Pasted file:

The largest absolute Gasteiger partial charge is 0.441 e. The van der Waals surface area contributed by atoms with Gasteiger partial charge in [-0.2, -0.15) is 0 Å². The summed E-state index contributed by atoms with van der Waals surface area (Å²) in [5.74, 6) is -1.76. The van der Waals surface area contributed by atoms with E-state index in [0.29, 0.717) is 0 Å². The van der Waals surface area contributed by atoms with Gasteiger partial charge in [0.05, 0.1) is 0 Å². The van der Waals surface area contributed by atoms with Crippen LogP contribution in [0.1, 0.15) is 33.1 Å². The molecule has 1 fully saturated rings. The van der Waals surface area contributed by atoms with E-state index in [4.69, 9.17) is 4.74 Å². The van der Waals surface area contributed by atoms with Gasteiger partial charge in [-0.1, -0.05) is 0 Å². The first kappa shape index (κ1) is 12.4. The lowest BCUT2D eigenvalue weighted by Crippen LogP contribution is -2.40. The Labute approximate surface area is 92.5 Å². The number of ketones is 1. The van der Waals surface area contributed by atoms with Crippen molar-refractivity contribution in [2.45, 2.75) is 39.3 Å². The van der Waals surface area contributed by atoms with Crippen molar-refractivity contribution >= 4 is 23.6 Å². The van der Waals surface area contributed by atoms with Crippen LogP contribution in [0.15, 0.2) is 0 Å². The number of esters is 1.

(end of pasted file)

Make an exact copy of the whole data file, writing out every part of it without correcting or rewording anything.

The largest absolute Gasteiger partial charge is 0.441 e. The van der Waals surface area contributed by atoms with Gasteiger partial charge in [-0.2, -0.15) is 0 Å². The summed E-state index contributed by atoms with van der Waals surface area (Å²) in [5.74, 6) is -1.76. The van der Waals surface area contributed by atoms with E-state index in [0.29, 0.717) is 0 Å². The van der Waals surface area contributed by atoms with Gasteiger partial charge in [0.05, 0.1) is 0 Å². The van der Waals surface area contributed by atoms with Crippen LogP contribution in [0.1, 0.15) is 33.1 Å². The molecule has 1 fully saturated rings. The van der Waals surface area contributed by atoms with E-state index in [4.69, 9.17) is 4.74 Å². The van der Waals surface area contributed by atoms with Gasteiger partial charge in [-0.1, -0.05) is 0 Å². The first kappa shape index (κ1) is 12.4. The lowest BCUT2D eigenvalue weighted by Crippen LogP contribution is -2.40. The Labute approximate surface area is 92.5 Å². The number of ketones is 1. The van der Waals surface area contributed by atoms with Crippen molar-refractivity contribution in [2.45, 2.75) is 39.3 Å². The van der Waals surface area contributed by atoms with Crippen molar-refractivity contribution >= 4 is 23.6 Å². The van der Waals surface area contributed by atoms with Crippen LogP contribution in [0.15, 0.2) is 0 Å². The number of esters is 1.